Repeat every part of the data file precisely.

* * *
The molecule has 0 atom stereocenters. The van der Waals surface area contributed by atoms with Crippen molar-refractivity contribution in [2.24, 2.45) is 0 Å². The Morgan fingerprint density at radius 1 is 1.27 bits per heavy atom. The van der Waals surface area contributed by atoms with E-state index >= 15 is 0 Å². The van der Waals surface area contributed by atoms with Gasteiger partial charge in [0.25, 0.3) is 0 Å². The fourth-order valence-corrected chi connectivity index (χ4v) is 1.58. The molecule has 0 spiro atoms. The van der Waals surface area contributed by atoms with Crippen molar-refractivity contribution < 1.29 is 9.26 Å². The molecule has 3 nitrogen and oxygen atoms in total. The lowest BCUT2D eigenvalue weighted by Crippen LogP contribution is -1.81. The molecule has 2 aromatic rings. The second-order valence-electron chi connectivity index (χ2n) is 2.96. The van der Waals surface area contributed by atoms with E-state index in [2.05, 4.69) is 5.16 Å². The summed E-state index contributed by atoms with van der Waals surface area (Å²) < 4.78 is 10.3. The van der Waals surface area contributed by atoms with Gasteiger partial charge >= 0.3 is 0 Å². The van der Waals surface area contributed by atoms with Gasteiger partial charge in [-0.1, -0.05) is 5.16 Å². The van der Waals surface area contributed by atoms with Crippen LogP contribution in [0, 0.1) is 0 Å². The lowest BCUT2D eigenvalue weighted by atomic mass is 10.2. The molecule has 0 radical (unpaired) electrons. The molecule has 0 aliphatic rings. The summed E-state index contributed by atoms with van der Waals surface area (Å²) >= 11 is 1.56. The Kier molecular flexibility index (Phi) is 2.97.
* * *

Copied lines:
The molecule has 0 atom stereocenters. The van der Waals surface area contributed by atoms with Crippen molar-refractivity contribution in [2.24, 2.45) is 0 Å². The Morgan fingerprint density at radius 1 is 1.27 bits per heavy atom. The van der Waals surface area contributed by atoms with E-state index >= 15 is 0 Å². The van der Waals surface area contributed by atoms with Gasteiger partial charge in [0.25, 0.3) is 0 Å². The fourth-order valence-corrected chi connectivity index (χ4v) is 1.58. The molecule has 0 spiro atoms. The van der Waals surface area contributed by atoms with Crippen molar-refractivity contribution < 1.29 is 9.26 Å². The molecule has 3 nitrogen and oxygen atoms in total. The lowest BCUT2D eigenvalue weighted by Crippen LogP contribution is -1.81. The molecule has 2 aromatic rings. The second-order valence-electron chi connectivity index (χ2n) is 2.96. The van der Waals surface area contributed by atoms with E-state index in [2.05, 4.69) is 5.16 Å². The summed E-state index contributed by atoms with van der Waals surface area (Å²) < 4.78 is 10.3. The van der Waals surface area contributed by atoms with Gasteiger partial charge >= 0.3 is 0 Å². The van der Waals surface area contributed by atoms with Gasteiger partial charge in [-0.1, -0.05) is 5.16 Å². The van der Waals surface area contributed by atoms with Crippen LogP contribution in [0, 0.1) is 0 Å². The lowest BCUT2D eigenvalue weighted by atomic mass is 10.2. The molecule has 0 radical (unpaired) electrons. The molecule has 0 aliphatic rings. The summed E-state index contributed by atoms with van der Waals surface area (Å²) >= 11 is 1.56. The Kier molecular flexibility index (Phi) is 2.97.